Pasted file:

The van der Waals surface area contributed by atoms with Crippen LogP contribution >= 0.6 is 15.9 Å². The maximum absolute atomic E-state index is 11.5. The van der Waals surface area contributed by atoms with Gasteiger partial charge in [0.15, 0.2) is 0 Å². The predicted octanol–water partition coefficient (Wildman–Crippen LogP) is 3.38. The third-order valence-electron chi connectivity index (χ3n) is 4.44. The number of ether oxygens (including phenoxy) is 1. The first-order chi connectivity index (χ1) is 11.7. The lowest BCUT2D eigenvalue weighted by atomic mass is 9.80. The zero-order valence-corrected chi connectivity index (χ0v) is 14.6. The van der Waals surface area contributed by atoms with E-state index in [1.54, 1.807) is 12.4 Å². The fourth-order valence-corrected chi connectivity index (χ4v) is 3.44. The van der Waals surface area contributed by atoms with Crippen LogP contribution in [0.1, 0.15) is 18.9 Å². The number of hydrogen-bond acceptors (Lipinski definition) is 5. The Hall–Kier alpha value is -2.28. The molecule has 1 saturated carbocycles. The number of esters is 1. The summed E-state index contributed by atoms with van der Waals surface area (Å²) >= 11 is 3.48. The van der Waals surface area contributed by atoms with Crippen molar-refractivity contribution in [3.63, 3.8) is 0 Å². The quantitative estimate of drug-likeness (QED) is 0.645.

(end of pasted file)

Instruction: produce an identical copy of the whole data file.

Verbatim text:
The van der Waals surface area contributed by atoms with Crippen LogP contribution >= 0.6 is 15.9 Å². The maximum absolute atomic E-state index is 11.5. The van der Waals surface area contributed by atoms with Gasteiger partial charge in [0.15, 0.2) is 0 Å². The predicted octanol–water partition coefficient (Wildman–Crippen LogP) is 3.38. The third-order valence-electron chi connectivity index (χ3n) is 4.44. The number of ether oxygens (including phenoxy) is 1. The first-order chi connectivity index (χ1) is 11.7. The lowest BCUT2D eigenvalue weighted by atomic mass is 9.80. The zero-order valence-corrected chi connectivity index (χ0v) is 14.6. The van der Waals surface area contributed by atoms with E-state index in [1.54, 1.807) is 12.4 Å². The fourth-order valence-corrected chi connectivity index (χ4v) is 3.44. The van der Waals surface area contributed by atoms with Crippen LogP contribution in [0.1, 0.15) is 18.9 Å². The number of hydrogen-bond acceptors (Lipinski definition) is 5. The Hall–Kier alpha value is -2.28. The molecule has 1 saturated carbocycles. The number of esters is 1. The summed E-state index contributed by atoms with van der Waals surface area (Å²) >= 11 is 3.48. The van der Waals surface area contributed by atoms with Crippen molar-refractivity contribution in [3.63, 3.8) is 0 Å². The quantitative estimate of drug-likeness (QED) is 0.645.